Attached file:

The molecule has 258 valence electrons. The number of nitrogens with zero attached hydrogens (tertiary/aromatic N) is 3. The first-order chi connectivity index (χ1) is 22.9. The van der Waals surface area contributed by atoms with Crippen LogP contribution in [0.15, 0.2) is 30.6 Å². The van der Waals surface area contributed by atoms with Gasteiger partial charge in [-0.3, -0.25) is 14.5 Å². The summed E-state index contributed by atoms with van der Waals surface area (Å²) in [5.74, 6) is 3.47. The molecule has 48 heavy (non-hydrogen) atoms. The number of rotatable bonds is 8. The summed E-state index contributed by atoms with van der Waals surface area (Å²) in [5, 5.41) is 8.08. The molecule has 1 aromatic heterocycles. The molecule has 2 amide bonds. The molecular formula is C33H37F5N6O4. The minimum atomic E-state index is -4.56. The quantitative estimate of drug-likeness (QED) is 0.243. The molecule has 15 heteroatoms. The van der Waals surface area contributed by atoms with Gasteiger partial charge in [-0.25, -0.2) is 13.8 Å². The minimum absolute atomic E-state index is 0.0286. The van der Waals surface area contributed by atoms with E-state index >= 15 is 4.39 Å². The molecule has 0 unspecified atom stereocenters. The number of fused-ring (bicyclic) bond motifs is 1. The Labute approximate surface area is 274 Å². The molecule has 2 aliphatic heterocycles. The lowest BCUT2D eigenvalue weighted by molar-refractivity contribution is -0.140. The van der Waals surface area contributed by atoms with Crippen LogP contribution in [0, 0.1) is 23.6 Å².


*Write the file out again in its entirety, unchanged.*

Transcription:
The molecule has 258 valence electrons. The number of nitrogens with zero attached hydrogens (tertiary/aromatic N) is 3. The first-order chi connectivity index (χ1) is 22.9. The van der Waals surface area contributed by atoms with Crippen LogP contribution in [0.15, 0.2) is 30.6 Å². The van der Waals surface area contributed by atoms with Gasteiger partial charge in [-0.3, -0.25) is 14.5 Å². The summed E-state index contributed by atoms with van der Waals surface area (Å²) in [5.74, 6) is 3.47. The molecule has 48 heavy (non-hydrogen) atoms. The number of rotatable bonds is 8. The summed E-state index contributed by atoms with van der Waals surface area (Å²) in [5, 5.41) is 8.08. The molecule has 1 aromatic heterocycles. The molecule has 2 amide bonds. The molecular formula is C33H37F5N6O4. The minimum atomic E-state index is -4.56. The quantitative estimate of drug-likeness (QED) is 0.243. The molecule has 15 heteroatoms. The van der Waals surface area contributed by atoms with Gasteiger partial charge in [-0.25, -0.2) is 13.8 Å². The minimum absolute atomic E-state index is 0.0286. The van der Waals surface area contributed by atoms with E-state index >= 15 is 4.39 Å². The molecule has 0 unspecified atom stereocenters. The number of fused-ring (bicyclic) bond motifs is 1. The Labute approximate surface area is 274 Å². The molecule has 2 aliphatic heterocycles. The lowest BCUT2D eigenvalue weighted by molar-refractivity contribution is -0.140. The van der Waals surface area contributed by atoms with Crippen LogP contribution in [0, 0.1) is 23.6 Å².